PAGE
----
Australia has pledged not to conduct direct-ascent anti-satellite (ASAT) missile testing, throwing its weight behind the U.S.-driven initiative launched in April to promote the peaceful and safe use of outer space.
The Space Surveillance Telescope, declared operational Sept. 30, will join the network of sensors used by the United States, Australia and other allies to track objects in orbit
Two Rocket Lab launches for the National Reconnaissance Office carry classified spy satellites that the U.S. intelligence agency developed jointly with the Australian government.
Leaders of the United States, Japan, India and Australia have agreed to launch a satellite-based initiative to help countries in the Indo-Pacific region track illegal fishing and other suspicious maritime activities.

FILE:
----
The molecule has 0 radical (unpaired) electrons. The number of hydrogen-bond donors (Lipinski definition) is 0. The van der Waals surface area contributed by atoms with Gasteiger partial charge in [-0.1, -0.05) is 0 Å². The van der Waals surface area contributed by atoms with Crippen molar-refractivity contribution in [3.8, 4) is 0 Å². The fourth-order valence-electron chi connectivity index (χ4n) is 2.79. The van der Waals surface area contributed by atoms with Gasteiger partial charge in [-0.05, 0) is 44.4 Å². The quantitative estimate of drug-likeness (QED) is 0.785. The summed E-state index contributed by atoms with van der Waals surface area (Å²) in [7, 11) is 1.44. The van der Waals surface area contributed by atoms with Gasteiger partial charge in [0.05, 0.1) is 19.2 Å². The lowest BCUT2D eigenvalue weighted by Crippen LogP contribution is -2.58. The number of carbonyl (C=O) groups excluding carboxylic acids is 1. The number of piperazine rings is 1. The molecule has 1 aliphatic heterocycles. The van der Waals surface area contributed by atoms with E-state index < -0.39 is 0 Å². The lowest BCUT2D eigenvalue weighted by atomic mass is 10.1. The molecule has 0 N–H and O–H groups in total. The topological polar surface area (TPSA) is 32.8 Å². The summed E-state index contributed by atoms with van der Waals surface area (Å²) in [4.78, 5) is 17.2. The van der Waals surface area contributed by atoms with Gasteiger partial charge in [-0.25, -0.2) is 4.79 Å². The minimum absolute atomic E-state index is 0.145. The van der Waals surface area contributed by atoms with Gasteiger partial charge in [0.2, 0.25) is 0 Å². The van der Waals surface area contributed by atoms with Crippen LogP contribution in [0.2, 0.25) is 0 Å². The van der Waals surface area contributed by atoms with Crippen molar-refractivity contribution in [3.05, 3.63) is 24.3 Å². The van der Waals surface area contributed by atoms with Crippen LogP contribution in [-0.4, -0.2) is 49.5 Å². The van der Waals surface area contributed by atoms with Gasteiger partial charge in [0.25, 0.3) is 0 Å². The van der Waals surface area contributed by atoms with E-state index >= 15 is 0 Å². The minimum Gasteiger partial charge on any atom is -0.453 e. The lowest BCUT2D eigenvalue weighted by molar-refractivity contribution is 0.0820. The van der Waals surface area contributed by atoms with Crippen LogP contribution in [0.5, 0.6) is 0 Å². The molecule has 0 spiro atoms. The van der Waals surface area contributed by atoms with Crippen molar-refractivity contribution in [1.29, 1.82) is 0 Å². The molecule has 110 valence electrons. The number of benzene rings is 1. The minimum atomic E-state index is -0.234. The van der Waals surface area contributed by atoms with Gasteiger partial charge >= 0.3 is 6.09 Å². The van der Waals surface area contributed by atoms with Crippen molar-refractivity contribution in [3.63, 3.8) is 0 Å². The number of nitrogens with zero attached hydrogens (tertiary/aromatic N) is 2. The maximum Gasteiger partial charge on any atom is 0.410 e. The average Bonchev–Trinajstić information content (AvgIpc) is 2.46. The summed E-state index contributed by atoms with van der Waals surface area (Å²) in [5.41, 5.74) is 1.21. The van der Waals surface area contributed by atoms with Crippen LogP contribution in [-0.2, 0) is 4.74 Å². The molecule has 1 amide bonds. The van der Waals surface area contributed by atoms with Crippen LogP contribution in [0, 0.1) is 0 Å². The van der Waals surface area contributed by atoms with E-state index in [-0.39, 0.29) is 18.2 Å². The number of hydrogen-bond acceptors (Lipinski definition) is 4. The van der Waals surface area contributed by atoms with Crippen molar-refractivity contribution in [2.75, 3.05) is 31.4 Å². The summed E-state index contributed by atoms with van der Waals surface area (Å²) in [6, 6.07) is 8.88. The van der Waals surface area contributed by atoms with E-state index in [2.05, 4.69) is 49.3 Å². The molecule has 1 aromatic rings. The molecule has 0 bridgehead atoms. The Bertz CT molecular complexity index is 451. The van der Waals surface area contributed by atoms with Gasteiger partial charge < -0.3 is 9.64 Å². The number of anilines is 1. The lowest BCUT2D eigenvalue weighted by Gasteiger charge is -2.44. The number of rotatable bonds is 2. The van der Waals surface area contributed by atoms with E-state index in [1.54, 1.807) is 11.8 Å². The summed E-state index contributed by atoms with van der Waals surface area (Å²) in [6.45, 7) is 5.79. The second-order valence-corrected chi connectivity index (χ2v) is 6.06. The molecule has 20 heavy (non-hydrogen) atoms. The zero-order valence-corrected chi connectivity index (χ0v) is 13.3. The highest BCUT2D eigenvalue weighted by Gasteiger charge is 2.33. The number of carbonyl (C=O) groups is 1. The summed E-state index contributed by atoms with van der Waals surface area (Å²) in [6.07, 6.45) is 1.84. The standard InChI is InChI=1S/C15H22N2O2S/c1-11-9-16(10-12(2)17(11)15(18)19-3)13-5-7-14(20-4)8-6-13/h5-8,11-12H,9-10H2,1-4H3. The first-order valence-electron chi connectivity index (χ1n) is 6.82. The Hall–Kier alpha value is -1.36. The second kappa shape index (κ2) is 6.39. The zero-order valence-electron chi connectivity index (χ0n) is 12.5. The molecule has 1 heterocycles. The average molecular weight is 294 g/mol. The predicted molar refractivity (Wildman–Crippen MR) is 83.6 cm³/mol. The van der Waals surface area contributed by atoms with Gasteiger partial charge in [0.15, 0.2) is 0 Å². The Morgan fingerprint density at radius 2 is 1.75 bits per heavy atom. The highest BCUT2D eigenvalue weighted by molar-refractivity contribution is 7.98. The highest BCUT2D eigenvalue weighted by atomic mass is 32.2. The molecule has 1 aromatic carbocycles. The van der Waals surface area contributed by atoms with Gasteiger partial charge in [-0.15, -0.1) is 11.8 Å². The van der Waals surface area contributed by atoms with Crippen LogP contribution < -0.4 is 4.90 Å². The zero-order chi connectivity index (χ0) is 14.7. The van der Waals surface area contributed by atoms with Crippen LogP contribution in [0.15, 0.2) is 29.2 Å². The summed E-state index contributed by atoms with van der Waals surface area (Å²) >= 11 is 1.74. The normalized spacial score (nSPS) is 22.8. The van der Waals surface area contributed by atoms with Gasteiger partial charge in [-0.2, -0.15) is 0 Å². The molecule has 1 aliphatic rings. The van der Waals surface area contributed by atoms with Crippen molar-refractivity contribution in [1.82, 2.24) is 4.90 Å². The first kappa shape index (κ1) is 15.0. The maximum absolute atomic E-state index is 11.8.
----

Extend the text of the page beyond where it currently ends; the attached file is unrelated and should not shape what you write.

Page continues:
The United States this week will host the third gathering of international military space chiefs in Colorado Springs.
Australia’s modern space story is only just beginning, and its progress today is a perfect example of how a nation is leveraging its resources and capabilities, making smart investments, and implementing focused strategies to grow its space ecosystem, participate in the global space economy, and enjoy the rewards it offers for life on Earth.
South Korea and Australia agreed to work together to improve capacities in space situational awareness, Earth observation, space traffic and debris management.
South Australia’s Oculus Observatory, which opened Dec. 9, houses the first in a planned global network of passive radars to track objects in orbit.